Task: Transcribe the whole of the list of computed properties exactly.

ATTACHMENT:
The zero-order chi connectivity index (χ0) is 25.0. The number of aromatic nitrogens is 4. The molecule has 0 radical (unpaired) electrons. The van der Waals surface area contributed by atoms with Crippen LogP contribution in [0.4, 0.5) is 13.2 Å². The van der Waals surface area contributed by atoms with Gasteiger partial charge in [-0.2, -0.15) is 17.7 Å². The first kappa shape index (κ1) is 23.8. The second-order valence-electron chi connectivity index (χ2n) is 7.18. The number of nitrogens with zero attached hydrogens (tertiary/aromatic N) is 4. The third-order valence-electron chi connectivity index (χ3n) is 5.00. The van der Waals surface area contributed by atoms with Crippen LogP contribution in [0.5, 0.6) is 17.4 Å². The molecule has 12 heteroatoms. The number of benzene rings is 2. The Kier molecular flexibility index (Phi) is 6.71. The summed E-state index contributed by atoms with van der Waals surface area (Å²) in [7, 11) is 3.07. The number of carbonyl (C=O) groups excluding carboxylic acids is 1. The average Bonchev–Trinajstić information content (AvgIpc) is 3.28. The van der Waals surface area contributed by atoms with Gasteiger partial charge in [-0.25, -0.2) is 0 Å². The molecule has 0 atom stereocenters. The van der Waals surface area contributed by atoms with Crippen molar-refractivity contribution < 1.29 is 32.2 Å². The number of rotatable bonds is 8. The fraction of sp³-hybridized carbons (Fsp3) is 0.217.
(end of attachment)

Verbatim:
The zero-order chi connectivity index (χ0) is 25.0. The number of aromatic nitrogens is 4. The molecule has 0 radical (unpaired) electrons. The van der Waals surface area contributed by atoms with Crippen LogP contribution in [0.4, 0.5) is 13.2 Å². The van der Waals surface area contributed by atoms with Gasteiger partial charge in [-0.2, -0.15) is 17.7 Å². The first kappa shape index (κ1) is 23.8. The second-order valence-electron chi connectivity index (χ2n) is 7.18. The number of nitrogens with zero attached hydrogens (tertiary/aromatic N) is 4. The third-order valence-electron chi connectivity index (χ3n) is 5.00. The van der Waals surface area contributed by atoms with Crippen LogP contribution in [0.5, 0.6) is 17.4 Å². The molecule has 12 heteroatoms. The number of benzene rings is 2. The Kier molecular flexibility index (Phi) is 6.71. The summed E-state index contributed by atoms with van der Waals surface area (Å²) in [7, 11) is 3.07. The number of carbonyl (C=O) groups excluding carboxylic acids is 1. The average Bonchev–Trinajstić information content (AvgIpc) is 3.28. The van der Waals surface area contributed by atoms with Gasteiger partial charge in [-0.25, -0.2) is 0 Å². The molecule has 0 atom stereocenters. The van der Waals surface area contributed by atoms with Crippen molar-refractivity contribution < 1.29 is 32.2 Å². The number of rotatable bonds is 8. The fraction of sp³-hybridized carbons (Fsp3) is 0.217.